The best place to mount a bat house is on the side of the same building where bats are currently roosting, on a sunny side as close to the bats' current entry/exit point as possible, and at least 12-15 feet off the ground. Alternatively, bat houses can be mounted on a pole or post in an undisturbed part of the backyard. Please contact us if you're interested in putting up a bat house.

Looking For a Service Project?

If you're looking for an Eagle Scout project, a Girl Scout Gold Award project, or a practical hands-on activity for your school or community group, here's one to consider, build and donate some bat houses!

Injured Bats and Fallen Pups:

Have you found a bat that needs care? Please contact a NJ-licensed Wildlife Rehabilitator near you. Currently, only six rehabilitation centers accept bats, and the NJ Bat Sanctuary is the only one that specializes in them. It is helpful if you can transport the animal, since these centers are very busy tending to the many animals in their care.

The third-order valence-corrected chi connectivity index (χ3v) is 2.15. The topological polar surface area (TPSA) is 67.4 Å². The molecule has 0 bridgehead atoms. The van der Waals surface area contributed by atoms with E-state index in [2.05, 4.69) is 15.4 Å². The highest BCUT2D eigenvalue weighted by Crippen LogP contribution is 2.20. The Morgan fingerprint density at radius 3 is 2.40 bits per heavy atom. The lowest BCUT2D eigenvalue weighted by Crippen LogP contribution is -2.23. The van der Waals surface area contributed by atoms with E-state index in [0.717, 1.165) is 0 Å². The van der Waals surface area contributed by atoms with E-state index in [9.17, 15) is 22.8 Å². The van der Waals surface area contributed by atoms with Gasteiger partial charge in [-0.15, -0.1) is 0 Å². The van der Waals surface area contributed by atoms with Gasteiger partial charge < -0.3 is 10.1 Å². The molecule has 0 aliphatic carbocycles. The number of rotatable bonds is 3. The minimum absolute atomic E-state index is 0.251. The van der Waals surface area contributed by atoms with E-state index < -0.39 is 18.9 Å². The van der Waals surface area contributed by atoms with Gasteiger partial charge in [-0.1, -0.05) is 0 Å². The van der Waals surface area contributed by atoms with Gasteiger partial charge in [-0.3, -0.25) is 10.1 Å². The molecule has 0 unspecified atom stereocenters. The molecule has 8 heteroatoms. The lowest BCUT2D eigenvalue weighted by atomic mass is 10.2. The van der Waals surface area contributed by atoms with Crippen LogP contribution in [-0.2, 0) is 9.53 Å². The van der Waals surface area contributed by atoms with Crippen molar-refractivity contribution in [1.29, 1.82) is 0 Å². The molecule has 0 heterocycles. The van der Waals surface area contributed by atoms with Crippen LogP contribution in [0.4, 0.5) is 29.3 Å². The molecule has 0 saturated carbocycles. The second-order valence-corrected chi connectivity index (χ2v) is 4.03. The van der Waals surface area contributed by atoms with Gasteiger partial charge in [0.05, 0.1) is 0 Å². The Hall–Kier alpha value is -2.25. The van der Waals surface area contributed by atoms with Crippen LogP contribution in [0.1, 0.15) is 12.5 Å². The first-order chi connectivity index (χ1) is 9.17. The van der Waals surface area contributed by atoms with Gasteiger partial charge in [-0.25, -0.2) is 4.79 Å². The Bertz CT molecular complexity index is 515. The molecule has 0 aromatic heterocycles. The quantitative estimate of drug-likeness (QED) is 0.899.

More Information:

Please see the NJ Division of Fish and Wildlife’s Guidelines for Bat Exclusion, which outline the “safe dates,” legal practices for bat eviction, and other relevant information for NJ homeowners and pest control professionals.

Download Professional Bat Excluders New Jersey

Professional Bat Excluders New Jersey - 523.8KB
Professional Bat Excluders in New Jersey

Download Three Chamber Bat Box

Three Chamber Bat Box - 256.8KB
Our favorite bat house design, created by the PA Game Commission.

Download Bat House Installation Guidelines

Bat House Installation Guidelines - 514.0KB
A "how-to" guide on installing bat houses.

Learn More:

Find Related Info: Bats

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Since 2006, White Nose syndrome has killed over 6 million bats across the country and tens of thousands in New Jersey alone. Your donation can help us protect bats in New Jersey.